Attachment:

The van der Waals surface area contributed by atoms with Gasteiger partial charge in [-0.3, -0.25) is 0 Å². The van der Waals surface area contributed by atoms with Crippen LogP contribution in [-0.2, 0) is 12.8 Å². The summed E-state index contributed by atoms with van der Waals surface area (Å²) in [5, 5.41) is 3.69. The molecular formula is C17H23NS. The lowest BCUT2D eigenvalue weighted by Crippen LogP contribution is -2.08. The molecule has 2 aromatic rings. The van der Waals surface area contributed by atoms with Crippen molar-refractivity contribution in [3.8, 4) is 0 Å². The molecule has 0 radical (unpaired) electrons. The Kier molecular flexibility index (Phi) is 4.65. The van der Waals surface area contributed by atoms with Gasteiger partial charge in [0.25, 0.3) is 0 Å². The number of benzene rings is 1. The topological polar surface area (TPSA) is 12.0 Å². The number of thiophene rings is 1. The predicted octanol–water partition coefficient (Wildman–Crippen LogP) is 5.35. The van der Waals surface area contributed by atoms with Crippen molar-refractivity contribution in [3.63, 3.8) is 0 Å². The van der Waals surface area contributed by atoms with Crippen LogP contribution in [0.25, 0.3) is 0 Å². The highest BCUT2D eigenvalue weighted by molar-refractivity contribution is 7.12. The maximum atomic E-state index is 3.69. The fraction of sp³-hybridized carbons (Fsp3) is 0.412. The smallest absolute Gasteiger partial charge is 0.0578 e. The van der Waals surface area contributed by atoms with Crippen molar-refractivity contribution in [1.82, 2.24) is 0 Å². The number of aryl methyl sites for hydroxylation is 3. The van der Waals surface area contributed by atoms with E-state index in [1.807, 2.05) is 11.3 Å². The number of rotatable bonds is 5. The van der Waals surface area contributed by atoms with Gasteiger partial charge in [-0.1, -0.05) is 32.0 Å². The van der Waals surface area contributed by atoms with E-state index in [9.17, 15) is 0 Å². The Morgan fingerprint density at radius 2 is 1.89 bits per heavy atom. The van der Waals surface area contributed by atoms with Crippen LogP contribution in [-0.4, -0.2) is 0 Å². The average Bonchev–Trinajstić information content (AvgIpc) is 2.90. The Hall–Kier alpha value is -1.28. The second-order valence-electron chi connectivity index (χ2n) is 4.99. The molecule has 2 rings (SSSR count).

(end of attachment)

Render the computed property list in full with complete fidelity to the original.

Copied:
The van der Waals surface area contributed by atoms with Gasteiger partial charge in [-0.3, -0.25) is 0 Å². The van der Waals surface area contributed by atoms with Crippen LogP contribution in [-0.2, 0) is 12.8 Å². The summed E-state index contributed by atoms with van der Waals surface area (Å²) in [5, 5.41) is 3.69. The molecular formula is C17H23NS. The lowest BCUT2D eigenvalue weighted by Crippen LogP contribution is -2.08. The molecule has 2 aromatic rings. The van der Waals surface area contributed by atoms with Crippen molar-refractivity contribution in [3.8, 4) is 0 Å². The molecule has 0 radical (unpaired) electrons. The Kier molecular flexibility index (Phi) is 4.65. The van der Waals surface area contributed by atoms with Gasteiger partial charge in [0.25, 0.3) is 0 Å². The number of benzene rings is 1. The topological polar surface area (TPSA) is 12.0 Å². The number of thiophene rings is 1. The predicted octanol–water partition coefficient (Wildman–Crippen LogP) is 5.35. The van der Waals surface area contributed by atoms with Crippen molar-refractivity contribution in [3.63, 3.8) is 0 Å². The van der Waals surface area contributed by atoms with Crippen LogP contribution in [0.25, 0.3) is 0 Å². The highest BCUT2D eigenvalue weighted by molar-refractivity contribution is 7.12. The maximum atomic E-state index is 3.69. The fraction of sp³-hybridized carbons (Fsp3) is 0.412. The smallest absolute Gasteiger partial charge is 0.0578 e. The van der Waals surface area contributed by atoms with Crippen molar-refractivity contribution in [1.82, 2.24) is 0 Å². The number of aryl methyl sites for hydroxylation is 3. The van der Waals surface area contributed by atoms with E-state index in [1.807, 2.05) is 11.3 Å². The number of rotatable bonds is 5. The van der Waals surface area contributed by atoms with Gasteiger partial charge in [-0.1, -0.05) is 32.0 Å². The van der Waals surface area contributed by atoms with E-state index in [9.17, 15) is 0 Å². The Morgan fingerprint density at radius 2 is 1.89 bits per heavy atom. The van der Waals surface area contributed by atoms with Crippen LogP contribution in [-0.4, -0.2) is 0 Å². The average Bonchev–Trinajstić information content (AvgIpc) is 2.90. The Hall–Kier alpha value is -1.28. The second-order valence-electron chi connectivity index (χ2n) is 4.99. The molecule has 2 rings (SSSR count).